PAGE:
|Palloptera saltuum from Byfield Pocket Park.|
29 June, 2013
Hogweed, Heracleum sphondylium, is one of our commonest umbellifers and is a magnet for many insects. Entomologists anticipate its flowering with considerable interest for, as well as attracting a range of commonplace insects there is always the chance of something unusual putting in an appearance - but not today. On a nearby umbel posed a very familiar hoverfly, Myathropa florea. Common it may be, but this wasp mimic (or is it a bee mimic?) is always eye-catching.
|A hoverfly, Myathropa florea, on hogweed.|
Byfield Pocket Park, 29 July,2013
Equally common on hogweed is the beetle, Oedemera nobilis, although today the example I found (a female) was on a buttercup. The bright green coloration and slender shape make it easily recognisable. It is commonly known as the Thick-legged Flower Beetle, but this is a little confusing as only males have the remarkably swollen femora on the back legs.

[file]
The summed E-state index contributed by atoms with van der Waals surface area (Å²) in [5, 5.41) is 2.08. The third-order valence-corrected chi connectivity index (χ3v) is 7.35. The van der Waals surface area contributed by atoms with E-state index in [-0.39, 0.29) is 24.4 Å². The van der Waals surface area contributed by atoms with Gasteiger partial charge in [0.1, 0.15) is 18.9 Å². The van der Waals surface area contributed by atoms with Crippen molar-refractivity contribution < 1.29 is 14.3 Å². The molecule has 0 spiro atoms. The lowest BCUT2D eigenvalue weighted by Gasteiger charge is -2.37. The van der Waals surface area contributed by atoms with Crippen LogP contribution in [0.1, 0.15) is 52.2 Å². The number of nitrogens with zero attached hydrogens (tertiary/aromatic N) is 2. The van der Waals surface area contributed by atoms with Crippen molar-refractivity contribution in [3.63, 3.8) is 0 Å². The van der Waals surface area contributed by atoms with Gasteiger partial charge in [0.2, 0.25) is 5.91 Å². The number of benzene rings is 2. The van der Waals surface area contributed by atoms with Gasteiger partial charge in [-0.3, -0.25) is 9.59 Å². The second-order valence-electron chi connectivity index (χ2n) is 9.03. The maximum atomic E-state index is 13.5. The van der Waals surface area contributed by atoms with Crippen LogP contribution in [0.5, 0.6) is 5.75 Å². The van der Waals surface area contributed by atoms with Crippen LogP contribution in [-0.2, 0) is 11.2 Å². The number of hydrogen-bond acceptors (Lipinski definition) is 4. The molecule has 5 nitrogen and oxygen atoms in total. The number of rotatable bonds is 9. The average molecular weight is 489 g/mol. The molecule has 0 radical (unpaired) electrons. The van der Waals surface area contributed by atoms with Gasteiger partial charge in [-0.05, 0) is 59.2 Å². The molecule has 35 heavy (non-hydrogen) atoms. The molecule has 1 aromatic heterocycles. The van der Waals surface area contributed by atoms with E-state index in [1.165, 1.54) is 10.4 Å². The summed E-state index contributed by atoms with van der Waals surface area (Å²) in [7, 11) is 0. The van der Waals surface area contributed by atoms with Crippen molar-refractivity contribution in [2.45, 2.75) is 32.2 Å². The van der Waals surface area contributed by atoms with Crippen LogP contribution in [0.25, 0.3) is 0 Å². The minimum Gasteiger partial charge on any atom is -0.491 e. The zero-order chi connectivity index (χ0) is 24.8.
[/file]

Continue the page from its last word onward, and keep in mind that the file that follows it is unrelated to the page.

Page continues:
|Oedemera nobilis on buttercup. Byfield Pocket Park|
29 July, 2013
On the leaves of a plant just a short distance away a pair of Woundwort Bugs, Eysarcoris venustissima, ( Eysarcoris fabricii in older books) were mating. The plant in question was indeed Hedge Woundwort, the principal food-plant of this common and charming little insect.
|Woundwort Bug. Byfield Pocket Park.|
29 July, 2013
I returned to the Pocket Park and found another specimen Of Palloptera saltuum. My photograph is a marginal improvement on the first.